ECCLESIA CHRONICLES 104: Ecclesia is Not The Church

The original Bible wasn’t written in English. Three main languages were used: “Hebrew and Aramaic” for Old Testament books, and “Greek” for the New Testament. Later it was translated into Latin during the times referred to as the Dark Ages. 

One of the first Latin Bibles was called the Vulgate Bible. It’s from the Latin version that we have the term, “lucifer.” Lucifer is neither Greek, Hebrew or English. It’s Latin. That makes me wonder why it was left untranslated. It wasn’t left in it’s original Hebrew form “helel” or converted to the Hebrew’s closest translation in English. But that is for another time. 

These errors were made with great intent by the great English translator team of those days – King James Version. Don’t attack them completely. They did well in translation, they just didn’t do everything. The church in the times of the Roman Catholic season of the Dark Ages, were more political. The popes ruled. When Martin Luther started with the reformation to break the church out from the government, not every government and ruler liked it. 

One of them was King James. He left those inaccurate terms in the English translation just to keep the people in check. This was a battle against the reformation movement. 

The people were now reading the Bible for themselves; that didn’t happen before. Therefore, if those terms were left there, they would still retain most of the mindset of the ancient Roman Catholic Church tradition.
There were some erratic changes made in KJV that many (not all) English Bible versions simply followed suit. I have given the first example. Another was that of the English term “Hell” (would leave that for another time). 

Our main topic for today is another purpose-oriented erratic translation that replaced “Ecclesia” with the term “church.” 

Replacement; Not Translation

Most of us are familiar with the translations and transliteration of the original Greek and Hebrew texts into English. Faith is “Pistis;” and love in English stands for Greek words such as Eros, Philos, Storge and our famous Agape.

When we check our interlinear for the word “church,” we see the original Greek text, Ecclesia. Ecclesia is just the Greek text for church, just as Agape is for love. Wrong!!!
The actual Greek term for “church” is the text “kuriakos” – which has an entirely different meaning from that of the Ecclesia. Like I said before, this was to keep some of the old ideologies of the Roman Catholic Church tradition. The Reformation had opened the eyes of the people too much for their liking. 

What church stands for, and that of the Ecclesia are two different things. 

It’s quite amazing how a simple change or replacement of a word in the Bible can alter an entire mindset. 

“Church (Grk. kuriakos) was not translated from the original Greek text “Ecclesia.” It entirely replaced it. 

What Does “Church” Stand For?
Let’s start by defining the word.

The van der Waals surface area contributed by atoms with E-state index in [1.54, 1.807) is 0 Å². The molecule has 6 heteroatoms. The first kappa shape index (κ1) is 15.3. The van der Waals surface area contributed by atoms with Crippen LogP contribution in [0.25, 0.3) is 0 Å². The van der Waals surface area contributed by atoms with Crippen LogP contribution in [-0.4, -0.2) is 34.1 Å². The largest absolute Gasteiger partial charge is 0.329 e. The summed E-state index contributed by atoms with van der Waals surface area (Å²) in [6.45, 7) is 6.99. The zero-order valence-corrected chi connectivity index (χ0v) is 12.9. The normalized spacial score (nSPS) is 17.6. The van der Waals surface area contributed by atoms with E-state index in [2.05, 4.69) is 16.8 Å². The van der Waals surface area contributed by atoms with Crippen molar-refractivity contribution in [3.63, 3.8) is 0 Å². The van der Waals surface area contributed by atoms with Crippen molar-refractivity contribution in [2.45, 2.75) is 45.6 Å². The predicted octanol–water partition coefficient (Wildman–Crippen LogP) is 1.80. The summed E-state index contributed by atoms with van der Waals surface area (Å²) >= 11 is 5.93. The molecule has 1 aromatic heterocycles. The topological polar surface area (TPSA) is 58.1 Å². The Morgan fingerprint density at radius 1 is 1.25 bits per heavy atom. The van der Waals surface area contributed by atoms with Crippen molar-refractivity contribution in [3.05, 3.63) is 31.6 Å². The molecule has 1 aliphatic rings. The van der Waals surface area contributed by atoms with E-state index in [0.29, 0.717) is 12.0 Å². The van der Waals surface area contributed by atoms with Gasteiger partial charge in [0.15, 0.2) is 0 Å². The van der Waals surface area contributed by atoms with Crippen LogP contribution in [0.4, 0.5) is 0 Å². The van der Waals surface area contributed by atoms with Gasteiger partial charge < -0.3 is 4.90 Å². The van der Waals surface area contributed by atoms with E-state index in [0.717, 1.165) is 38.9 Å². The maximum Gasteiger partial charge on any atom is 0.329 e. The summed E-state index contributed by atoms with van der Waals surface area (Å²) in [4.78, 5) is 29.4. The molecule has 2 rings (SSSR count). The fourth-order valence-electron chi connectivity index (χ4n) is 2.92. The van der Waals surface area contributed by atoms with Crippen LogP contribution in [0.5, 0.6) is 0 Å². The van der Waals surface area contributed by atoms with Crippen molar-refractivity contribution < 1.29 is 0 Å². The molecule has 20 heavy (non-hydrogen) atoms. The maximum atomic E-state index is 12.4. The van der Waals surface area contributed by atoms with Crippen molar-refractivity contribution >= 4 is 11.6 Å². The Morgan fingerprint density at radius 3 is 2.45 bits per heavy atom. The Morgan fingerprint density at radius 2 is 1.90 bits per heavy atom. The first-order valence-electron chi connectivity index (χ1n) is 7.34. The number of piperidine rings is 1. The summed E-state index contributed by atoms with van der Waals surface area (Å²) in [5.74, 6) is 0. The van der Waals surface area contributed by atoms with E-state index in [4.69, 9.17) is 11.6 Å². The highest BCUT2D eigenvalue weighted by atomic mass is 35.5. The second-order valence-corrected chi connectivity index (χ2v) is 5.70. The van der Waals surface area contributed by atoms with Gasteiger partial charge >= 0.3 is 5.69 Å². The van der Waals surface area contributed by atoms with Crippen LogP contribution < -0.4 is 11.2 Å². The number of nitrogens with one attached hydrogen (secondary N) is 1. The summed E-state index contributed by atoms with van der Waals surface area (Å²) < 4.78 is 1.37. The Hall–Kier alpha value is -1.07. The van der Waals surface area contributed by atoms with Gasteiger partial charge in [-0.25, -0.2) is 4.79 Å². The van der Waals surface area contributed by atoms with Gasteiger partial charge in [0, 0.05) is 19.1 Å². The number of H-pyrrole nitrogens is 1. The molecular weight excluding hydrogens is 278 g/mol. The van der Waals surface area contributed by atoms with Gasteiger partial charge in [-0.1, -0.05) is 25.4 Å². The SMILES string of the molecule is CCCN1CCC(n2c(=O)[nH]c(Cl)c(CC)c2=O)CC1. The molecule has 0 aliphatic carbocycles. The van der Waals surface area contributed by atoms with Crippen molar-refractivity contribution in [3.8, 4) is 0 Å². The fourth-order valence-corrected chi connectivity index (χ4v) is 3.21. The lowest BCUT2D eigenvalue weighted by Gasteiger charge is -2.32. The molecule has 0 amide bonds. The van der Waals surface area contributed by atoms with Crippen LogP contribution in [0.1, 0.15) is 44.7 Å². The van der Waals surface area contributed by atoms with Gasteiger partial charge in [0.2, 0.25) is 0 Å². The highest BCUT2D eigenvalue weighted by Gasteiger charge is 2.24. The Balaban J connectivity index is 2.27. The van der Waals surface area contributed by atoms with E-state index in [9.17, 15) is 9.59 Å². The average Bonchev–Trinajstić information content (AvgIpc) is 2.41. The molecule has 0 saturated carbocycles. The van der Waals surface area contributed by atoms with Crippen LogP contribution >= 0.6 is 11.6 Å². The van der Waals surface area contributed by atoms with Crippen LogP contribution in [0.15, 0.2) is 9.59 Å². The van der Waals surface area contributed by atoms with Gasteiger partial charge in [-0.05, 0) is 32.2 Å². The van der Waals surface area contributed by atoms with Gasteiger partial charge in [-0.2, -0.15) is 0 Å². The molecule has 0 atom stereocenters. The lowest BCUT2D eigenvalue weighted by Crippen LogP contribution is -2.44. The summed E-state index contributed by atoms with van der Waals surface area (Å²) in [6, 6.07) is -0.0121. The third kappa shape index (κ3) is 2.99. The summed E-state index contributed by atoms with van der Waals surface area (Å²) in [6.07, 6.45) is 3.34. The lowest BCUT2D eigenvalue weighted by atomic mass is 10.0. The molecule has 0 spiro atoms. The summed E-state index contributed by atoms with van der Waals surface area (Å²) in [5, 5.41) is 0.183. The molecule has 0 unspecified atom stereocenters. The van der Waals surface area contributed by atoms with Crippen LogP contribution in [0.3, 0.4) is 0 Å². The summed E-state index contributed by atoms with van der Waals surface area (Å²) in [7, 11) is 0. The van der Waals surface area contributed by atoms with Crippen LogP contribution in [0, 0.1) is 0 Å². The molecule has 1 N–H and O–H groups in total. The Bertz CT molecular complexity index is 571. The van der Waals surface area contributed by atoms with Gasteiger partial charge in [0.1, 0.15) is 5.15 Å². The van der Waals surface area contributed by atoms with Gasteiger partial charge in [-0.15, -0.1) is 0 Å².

“Church” comes from the Old English and German word pronounced “kirché.”
In Scotland, it was “kirk.”
The following entries are from the Oxford Universal English Dictionary:
Church [Old English cirice, circe; Middle English chereche, chiriche, chirche; whence
churche, cherche, etc.: –Greek kuriakón…]

“Kirk,” the Northern English and Scottish form of CHURCH, in all its senses.
In the earlier Greek it was pronounced “ku-ri-á-kos” or “ku-ri-á-kon.” As you can see, this word doesn’t even resemble the Greek word “ecclesia,” whose place it has replaced and usurped.

The word “Kuriákos” stems from the root word “kurios” which means Lord. Therefore, kuriákos means pertaining or belonging to a lord.

The Greek “kuriakos” eventually came to be used in Old English form as “cirice” (kee-ree-ké), then “churche” (kerké), and eventually “church” in its traditional pronunciation. 
A church, then, is correctly something that “pertains to, or belongs to, a lord.”
While you may think that the Lord means Jesus, this was far from its intent. The Church belonged to the State and the Rulers (Lords). It was a religious organization that gave the building (religion) more relevance than the people. Why do you think you always say, “Let us go to church?” 

Jesus, Paul and all throughout Scripture referred to the people, not the building or organization. 

The real “church” of Rome actually referred to the “Ecclesia” that resided in Rome. All the believers (congregation) that lived in Rome. It was never supposed to be used for a particular building. 

Now, as you can see, there is a major problem here. The translators broke the rules in a big way. When they inserted the word “church” in the English versions, they were not translating the Greek word “kuriakos,” as one might expect. Rather, they were substituting an entirely different Greek word. This was not honest! Mind blowing, isn’t it?! 

Let’s continue this exploration in our next episode. Hope it left you intrigued? 

Uche Okorie

(Author of “Tree of Righteousness: The Planting of Yahweh“)


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